Intelligence 2E

foundations of computational agents

The simplest case is to generate the probability distribution of a single variable. This is the base case the other methods build on.

To generate samples from a single discrete or real-valued variable, $X$, first totally order the values in the domain of $X$. For discrete variables, if there is no natural order, just create an arbitrary ordering. Given this ordering, the cumulative probability distribution is a function of $x$, defined by $f(x)=P(X\le x)$.

To generate a random sample for $X$, select a random number $y$ in the domain $[0,1]$. We select $y$ from a uniform distribution to ensure that each number between 0 and 1 has the same chance of being chosen. Let $v$ be the value of $X$ that maps to $y$ in the cumulative probability distribution. That is, $v$ is the element of $domain(X)$ such that $f(v)=y$ or, equivalently, $v={f}^{-1}(y)$. Then, $X=v$ is a random sample of $X$, chosen according to the distribution of $X$.

Consider a random variable ${X}$ with domain ${\mathrm{\{}}{{v}}_{{\mathrm{1}}}{\mathrm{,}}{{v}}_{{\mathrm{2}}}{\mathrm{,}}{{v}}_{{\mathrm{3}}}{\mathrm{,}}{{v}}_{{\mathrm{4}}}{\mathrm{\}}}$. Suppose ${P}{\mathrm{(}}{X}{\mathrm{=}}{{v}}_{{\mathrm{1}}}{\mathrm{)}}{\mathrm{=}}{\mathrm{0.3}}$, ${P}{\mathrm{(}}{X}{\mathrm{=}}{{v}}_{{\mathrm{2}}}{\mathrm{)}}{\mathrm{=}}{\mathrm{0.4}}$, ${P}{\mathrm{(}}{X}{\mathrm{=}}{{v}}_{{\mathrm{3}}}{\mathrm{)}}{\mathrm{=}}{\mathrm{0.1}}$, and ${P}{\mathrm{(}}{X}{\mathrm{=}}{{v}}_{{\mathrm{4}}}{\mathrm{)}}{\mathrm{=}}{\mathrm{0.2}}$. First, totally order the values, say $$. Figure 8.27 shows ${P}{\mathit{}}{\mathrm{(}}{X}{\mathrm{)}}$, the distribution for ${X}$, and ${f}{\mathit{}}{\mathrm{(}}{X}{\mathrm{)}}$, the cumulative distribution for ${X}$. Consider value ${{v}}_{{\mathrm{1}}}$; 0.3 of the domain of ${f}$ maps back to ${{v}}_{{\mathrm{1}}}$. Thus, if a sample is uniformly selected from the ${Y}$-axis, ${{v}}_{{\mathrm{1}}}$ has a 0.3 chance of being selected, ${{v}}_{{\mathrm{2}}}$ has a ${\mathrm{0.4}}$ chance of being selected, and so forth.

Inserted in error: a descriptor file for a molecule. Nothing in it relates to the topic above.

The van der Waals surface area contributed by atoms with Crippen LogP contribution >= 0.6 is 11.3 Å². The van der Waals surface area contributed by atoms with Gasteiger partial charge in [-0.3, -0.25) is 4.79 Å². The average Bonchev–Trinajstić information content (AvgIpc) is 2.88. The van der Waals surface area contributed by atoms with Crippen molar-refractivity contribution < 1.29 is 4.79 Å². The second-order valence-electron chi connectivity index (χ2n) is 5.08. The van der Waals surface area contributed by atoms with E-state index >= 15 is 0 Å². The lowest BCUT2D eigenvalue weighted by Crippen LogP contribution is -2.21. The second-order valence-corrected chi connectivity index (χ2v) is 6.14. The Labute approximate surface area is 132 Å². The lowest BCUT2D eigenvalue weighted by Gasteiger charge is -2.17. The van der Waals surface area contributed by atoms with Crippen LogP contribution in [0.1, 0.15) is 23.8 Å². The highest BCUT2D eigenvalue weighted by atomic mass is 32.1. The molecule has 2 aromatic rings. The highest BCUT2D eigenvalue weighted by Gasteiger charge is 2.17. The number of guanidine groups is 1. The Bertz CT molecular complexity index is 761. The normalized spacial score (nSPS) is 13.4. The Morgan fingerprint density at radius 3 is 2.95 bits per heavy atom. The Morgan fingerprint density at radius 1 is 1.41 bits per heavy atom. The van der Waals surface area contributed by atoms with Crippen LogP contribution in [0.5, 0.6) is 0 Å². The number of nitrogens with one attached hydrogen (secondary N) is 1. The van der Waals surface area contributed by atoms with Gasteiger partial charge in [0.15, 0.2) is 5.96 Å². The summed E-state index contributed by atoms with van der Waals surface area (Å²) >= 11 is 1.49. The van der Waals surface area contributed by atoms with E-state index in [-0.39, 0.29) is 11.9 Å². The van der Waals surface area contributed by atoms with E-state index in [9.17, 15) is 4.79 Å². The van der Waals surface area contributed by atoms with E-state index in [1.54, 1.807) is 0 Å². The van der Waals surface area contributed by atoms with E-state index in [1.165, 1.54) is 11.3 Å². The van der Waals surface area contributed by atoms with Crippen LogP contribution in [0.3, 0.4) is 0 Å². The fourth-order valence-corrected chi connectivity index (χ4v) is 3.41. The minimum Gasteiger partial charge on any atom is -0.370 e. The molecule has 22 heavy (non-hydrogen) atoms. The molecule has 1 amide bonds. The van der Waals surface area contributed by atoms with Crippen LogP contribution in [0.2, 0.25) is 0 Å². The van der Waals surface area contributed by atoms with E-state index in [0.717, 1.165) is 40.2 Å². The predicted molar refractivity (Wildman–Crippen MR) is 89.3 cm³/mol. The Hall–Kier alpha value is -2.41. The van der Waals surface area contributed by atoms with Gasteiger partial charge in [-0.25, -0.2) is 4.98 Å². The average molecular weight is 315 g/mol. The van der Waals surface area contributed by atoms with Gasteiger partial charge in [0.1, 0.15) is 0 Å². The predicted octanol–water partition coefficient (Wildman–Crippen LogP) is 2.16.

Probabilities can be estimated from a set of samples using the sample average. The sample average of a proposition $\alpha $ is the number of samples where $\alpha $ is true divided by the total number of samples. The sample average approaches the true probability as the number of samples approaches infinity by the law of large numbers.

Hoeffding’s inequality provides an estimate of the error of the sample average as the probability given $n$ samples, with the guarantee of the following proposition.

Suppose $p$ is the true probability, and $s$ is the sample average from $n$ independent samples; then

$$P(|s-p|>\u03f5)\le 2{e}^{-2n{\u03f5}^{2}}.$$ |

This theorem can be used to determine how many samples are required to
guarantee a probably approximately correct estimate of the
probability. To
guarantee that the error is *always* less than some $$,
infinitely many samples are required. However, if you are willing to have an error
greater than $\u03f5$
in $\delta $ of the cases, solve $$
for $n$, which gives

$$n>\frac{-\mathrm{ln}\frac{\delta}{2}}{2{\u03f5}^{2}}.$$ |

For example, suppose you want an error less than $0.1$, nineteen times out of twenty; that is, you are only willing to tolerate an error bigger than 0.1 in 5% of the cases. You can use Hoeffding’s bound by setting $\u03f5$ to $0.1$ and $\delta =0.05$, which gives $n>184$. Thus, you guarantee such bounds on the error with 185 samples. If you want an error of less than $0.01$ in at least $95\%$ of the cases, 18,445 samples could be used. If you want an error of less than $0.1$ in $99\%$ of the cases, $265$ samples could be used.